The Adventures rose like a phoenix from the ashes of Irish Punk/New Wave band Starjets. Vocalist Terry Sharpe and latter-day guitarist Pat Gribben formed the Pop-oriented outfit (along with Pat’s wife Eileen, Spud Murphy, Tony Ayre and Paul Crowder) and released their debut album in 1985. Depending on which country you were in, the album was called THEODORE AND FRIENDS (in the UK and Europe) or THE ADVENTURES (in the U.S.). While essentially the same album, each version featured different mixes of the core tracks (“Send My Heart,” “Another Silent Day”, etc.) and different artwork. The album’s shimmering, glossy production accented Gribben’s melodic flair and Sharpe’s vocals. The addition of Eileen’s vocals added a nice depth to the harmonies, of which there were plenty on display. While the album received good reviews and they earned significant airplay on both sides of the pond, The Adventures didn’t achieve the success they so richly deserved.
For 50 years, David Lindley has been one of the most respected – and commercially overlooked – musicians in Rock music. Sure, he made a name for himself with the completely original Psych outfit Kaleidoscope back in the ‘60s and he has been one of the most in-demand session musicians since the ‘70s (Jackson Browne, Warren Zevon, Rod Stewart, Graham Nash, The Youngbloods, Bruce Springsteen, Rickie Lee Jones, etc.) yet he has never received his due as a solo artist. However, his output has been so eclectic over the years that some of us are still trying to catch up! Do yourself a favor and read up on his career on Wikipedia or elsewhere on the ‘net. For now, I’m going to focus on a few of his ‘80s solo releases…
HAIRCUT 100 Revisited
Haircut 100’s debut album Pelican West remains one of the truly great albums of the ‘80s. Inspired by everything from Jazz and Latin music to ‘60s Pop and Post-Punk, the 1982 album was a breath of fresh air at a time when pretentious ‘Popstar’ posing was more important than making music. From Bob Sargent’s warm and crisp production and singer/guitarist Nick Heyward’s Pop smarts, to the inventive horn arrangements, Pelican West was an album inspired by many styles embedded in the past, yet sounded modern and fresh. The band’s ability to embrace their influences while also creating their own unique sound is what makes Pelican West a timeless album. It is not rooted to a particular time period, so you can still play it thirty four years later without feeling that the album has dated itself. You can’t say that about other career-defining albums from this time period including The Human League’s Dare, Culture Club’s Colour By Numbers, Duran Duran’s Rio or any number of so-called New Wave classics.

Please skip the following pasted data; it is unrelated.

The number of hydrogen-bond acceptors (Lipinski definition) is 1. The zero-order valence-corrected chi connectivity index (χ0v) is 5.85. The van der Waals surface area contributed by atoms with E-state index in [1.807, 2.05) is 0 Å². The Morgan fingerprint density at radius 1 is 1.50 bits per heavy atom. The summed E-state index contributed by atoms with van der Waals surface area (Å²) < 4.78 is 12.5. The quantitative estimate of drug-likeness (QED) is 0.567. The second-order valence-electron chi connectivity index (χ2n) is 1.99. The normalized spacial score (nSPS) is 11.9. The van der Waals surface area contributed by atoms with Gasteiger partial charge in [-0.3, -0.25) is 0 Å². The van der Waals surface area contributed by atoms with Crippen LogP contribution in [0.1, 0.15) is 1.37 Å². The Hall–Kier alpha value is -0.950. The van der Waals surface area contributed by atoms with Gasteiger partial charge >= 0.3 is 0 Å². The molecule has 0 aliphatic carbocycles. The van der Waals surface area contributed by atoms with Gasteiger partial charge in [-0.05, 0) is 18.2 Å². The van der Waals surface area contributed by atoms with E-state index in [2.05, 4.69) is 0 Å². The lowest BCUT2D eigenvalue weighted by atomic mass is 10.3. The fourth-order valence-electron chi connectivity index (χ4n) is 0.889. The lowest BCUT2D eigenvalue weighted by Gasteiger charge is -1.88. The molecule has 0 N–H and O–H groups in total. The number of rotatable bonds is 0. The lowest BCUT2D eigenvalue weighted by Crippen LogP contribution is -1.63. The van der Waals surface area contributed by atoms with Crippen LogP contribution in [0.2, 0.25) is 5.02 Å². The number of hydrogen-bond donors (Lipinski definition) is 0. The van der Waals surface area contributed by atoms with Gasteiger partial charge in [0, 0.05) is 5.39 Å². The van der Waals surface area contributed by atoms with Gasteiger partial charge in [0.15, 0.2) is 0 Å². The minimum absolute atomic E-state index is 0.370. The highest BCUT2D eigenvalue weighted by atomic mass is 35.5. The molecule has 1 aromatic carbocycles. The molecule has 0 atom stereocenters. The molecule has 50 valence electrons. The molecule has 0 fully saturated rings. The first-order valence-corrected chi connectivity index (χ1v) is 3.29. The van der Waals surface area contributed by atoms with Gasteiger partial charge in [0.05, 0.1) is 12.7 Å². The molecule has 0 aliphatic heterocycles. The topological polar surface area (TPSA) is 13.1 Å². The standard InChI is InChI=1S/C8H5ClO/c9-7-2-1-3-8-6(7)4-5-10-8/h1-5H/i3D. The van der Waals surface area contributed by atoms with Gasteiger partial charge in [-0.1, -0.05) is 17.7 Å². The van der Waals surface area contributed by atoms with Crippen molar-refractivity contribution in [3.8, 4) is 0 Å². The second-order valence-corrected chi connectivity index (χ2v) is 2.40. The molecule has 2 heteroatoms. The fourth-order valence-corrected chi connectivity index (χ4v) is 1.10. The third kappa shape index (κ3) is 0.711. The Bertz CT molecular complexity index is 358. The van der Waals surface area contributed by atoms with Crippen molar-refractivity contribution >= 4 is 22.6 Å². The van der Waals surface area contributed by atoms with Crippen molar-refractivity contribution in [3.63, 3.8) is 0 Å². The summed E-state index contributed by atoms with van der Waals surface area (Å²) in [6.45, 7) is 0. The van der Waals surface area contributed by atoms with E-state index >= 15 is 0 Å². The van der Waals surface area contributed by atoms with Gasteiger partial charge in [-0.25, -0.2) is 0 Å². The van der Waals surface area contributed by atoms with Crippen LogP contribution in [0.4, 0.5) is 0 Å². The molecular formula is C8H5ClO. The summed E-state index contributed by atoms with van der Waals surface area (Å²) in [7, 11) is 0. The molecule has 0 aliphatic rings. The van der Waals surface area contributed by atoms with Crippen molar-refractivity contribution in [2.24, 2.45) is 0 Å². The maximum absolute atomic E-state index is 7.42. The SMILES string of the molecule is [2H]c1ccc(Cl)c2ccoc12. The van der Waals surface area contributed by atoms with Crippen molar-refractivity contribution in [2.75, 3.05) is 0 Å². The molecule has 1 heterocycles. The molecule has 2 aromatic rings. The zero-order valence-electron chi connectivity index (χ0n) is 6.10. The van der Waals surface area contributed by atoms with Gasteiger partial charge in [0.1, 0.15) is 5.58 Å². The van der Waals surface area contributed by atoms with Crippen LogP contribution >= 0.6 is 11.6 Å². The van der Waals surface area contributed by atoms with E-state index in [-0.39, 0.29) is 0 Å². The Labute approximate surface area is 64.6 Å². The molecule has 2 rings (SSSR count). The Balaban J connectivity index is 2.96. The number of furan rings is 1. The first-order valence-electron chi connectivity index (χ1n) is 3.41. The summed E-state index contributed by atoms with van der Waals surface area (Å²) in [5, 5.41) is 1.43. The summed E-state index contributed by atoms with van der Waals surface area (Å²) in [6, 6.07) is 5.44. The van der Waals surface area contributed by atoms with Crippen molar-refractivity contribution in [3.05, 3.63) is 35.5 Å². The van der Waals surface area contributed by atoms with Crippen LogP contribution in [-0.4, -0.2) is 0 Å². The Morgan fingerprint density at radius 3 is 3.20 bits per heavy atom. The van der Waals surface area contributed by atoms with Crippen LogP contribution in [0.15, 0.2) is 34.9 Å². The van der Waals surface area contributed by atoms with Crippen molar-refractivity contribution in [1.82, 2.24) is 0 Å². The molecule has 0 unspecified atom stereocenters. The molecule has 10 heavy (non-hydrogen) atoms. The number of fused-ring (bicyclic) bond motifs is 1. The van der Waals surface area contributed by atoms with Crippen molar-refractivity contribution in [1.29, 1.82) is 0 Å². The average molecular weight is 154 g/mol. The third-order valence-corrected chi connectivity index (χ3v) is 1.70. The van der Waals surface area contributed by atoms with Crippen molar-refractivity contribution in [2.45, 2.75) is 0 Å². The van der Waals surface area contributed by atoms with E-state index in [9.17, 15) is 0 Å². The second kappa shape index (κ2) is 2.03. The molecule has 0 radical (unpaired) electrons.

Initially lumped in with the British Jazz Funk movement, Haircut 100 were a true musical phenomenon formed by Heyward and bassist Les Nemes. Guitarist Graham Jones completed the original trio. The band grew into a sextet with the addition of percussionist Marc Fox, drummer Blair Cunningham and horn player Phil Smith. The band’s first three singles – “Favorite Shirts (Boy Meets Girl),” “Love Plus One,” and “Fantastic Day” – became radio hits all over the world, and even earned airplay on the then-still-fresh MTV. To many, this fresh and seemingly wholesome band came out of nowhere and became a sensation. They may have been treated like teen idols in the UK, but other countries – including the U.S. – focused on the music. The album itself was filled to the brim with great songs, many of which could have easily been a hit had they been released as singles (I’m looking at you in particular, “Lemon Firebrigade”!). When the band released the Pop-tastic post-album single “Nobody’s Fool,” it was obvious that Heyward’s songwriting skills were still top notch.
However, the band’s massive success proved to be their downfall. Faced with the enormous pressure of writing a follow-up album, Heyward quit the band in the midst of recording sessions. Nick pursued a solo career (the lushly-produced North Of A Miracle contained a few of the songs the band had been working on prior to his departure) while the rest of the band soldiered on. By the time the sorely overlooked and quite wonderful second Haircut 100 album Paint And Paint was released, the band was down to a quartet (Cunningham had also left the band). The band quietly broke up a short time later. Though they have reunited in some form or another over the last decade for live shows, no new recordings have emerged.
Now, with the release of the Deluxe 2CD Edition of Pelican West – featuring additional non-album tracks and remixes – being reissued on Cherry Pop, Stephen SPAZ Schnee was able to catch up with H100 guitarist Graham Jones and send him off a few questions in hopes of discovering more about this classic album…